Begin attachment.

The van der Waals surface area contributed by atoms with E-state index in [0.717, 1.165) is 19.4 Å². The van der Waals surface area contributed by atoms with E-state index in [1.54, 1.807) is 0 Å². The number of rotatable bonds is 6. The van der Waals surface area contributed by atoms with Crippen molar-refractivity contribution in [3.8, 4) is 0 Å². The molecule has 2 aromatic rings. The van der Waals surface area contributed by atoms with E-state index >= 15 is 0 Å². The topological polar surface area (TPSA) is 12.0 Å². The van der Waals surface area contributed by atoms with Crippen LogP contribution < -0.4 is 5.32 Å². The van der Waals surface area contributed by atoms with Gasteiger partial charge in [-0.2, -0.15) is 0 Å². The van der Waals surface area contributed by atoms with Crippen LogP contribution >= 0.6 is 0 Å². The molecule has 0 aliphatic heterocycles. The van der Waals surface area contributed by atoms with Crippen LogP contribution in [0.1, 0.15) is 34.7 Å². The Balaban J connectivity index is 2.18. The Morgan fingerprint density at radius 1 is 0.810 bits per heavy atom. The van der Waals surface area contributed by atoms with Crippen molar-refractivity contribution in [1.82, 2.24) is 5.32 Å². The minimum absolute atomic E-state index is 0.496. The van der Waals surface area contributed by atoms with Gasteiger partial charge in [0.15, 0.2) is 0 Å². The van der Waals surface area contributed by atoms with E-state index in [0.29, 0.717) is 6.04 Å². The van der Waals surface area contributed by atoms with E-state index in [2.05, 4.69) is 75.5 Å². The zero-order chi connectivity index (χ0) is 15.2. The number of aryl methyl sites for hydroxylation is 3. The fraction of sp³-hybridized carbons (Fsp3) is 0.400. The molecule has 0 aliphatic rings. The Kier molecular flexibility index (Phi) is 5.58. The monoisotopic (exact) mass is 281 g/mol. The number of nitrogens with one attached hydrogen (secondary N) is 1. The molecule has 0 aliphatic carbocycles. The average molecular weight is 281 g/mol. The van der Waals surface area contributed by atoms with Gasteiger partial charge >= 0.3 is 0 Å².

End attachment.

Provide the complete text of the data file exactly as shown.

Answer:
The van der Waals surface area contributed by atoms with E-state index in [0.717, 1.165) is 19.4 Å². The van der Waals surface area contributed by atoms with E-state index in [1.54, 1.807) is 0 Å². The number of rotatable bonds is 6. The van der Waals surface area contributed by atoms with Crippen molar-refractivity contribution in [3.8, 4) is 0 Å². The molecule has 2 aromatic rings. The van der Waals surface area contributed by atoms with E-state index >= 15 is 0 Å². The topological polar surface area (TPSA) is 12.0 Å². The van der Waals surface area contributed by atoms with Crippen LogP contribution < -0.4 is 5.32 Å². The van der Waals surface area contributed by atoms with Gasteiger partial charge in [-0.2, -0.15) is 0 Å². The van der Waals surface area contributed by atoms with Crippen LogP contribution >= 0.6 is 0 Å². The molecule has 0 aliphatic heterocycles. The van der Waals surface area contributed by atoms with Crippen LogP contribution in [0.1, 0.15) is 34.7 Å². The Balaban J connectivity index is 2.18. The Morgan fingerprint density at radius 1 is 0.810 bits per heavy atom. The van der Waals surface area contributed by atoms with Crippen molar-refractivity contribution in [1.82, 2.24) is 5.32 Å². The minimum absolute atomic E-state index is 0.496. The van der Waals surface area contributed by atoms with Gasteiger partial charge in [0.15, 0.2) is 0 Å². The van der Waals surface area contributed by atoms with E-state index in [0.29, 0.717) is 6.04 Å². The van der Waals surface area contributed by atoms with E-state index in [2.05, 4.69) is 75.5 Å². The zero-order chi connectivity index (χ0) is 15.2. The number of aryl methyl sites for hydroxylation is 3. The fraction of sp³-hybridized carbons (Fsp3) is 0.400. The molecule has 0 aliphatic rings. The Kier molecular flexibility index (Phi) is 5.58. The monoisotopic (exact) mass is 281 g/mol. The number of nitrogens with one attached hydrogen (secondary N) is 1. The molecule has 0 aliphatic carbocycles. The average molecular weight is 281 g/mol. The van der Waals surface area contributed by atoms with Gasteiger partial charge >= 0.3 is 0 Å².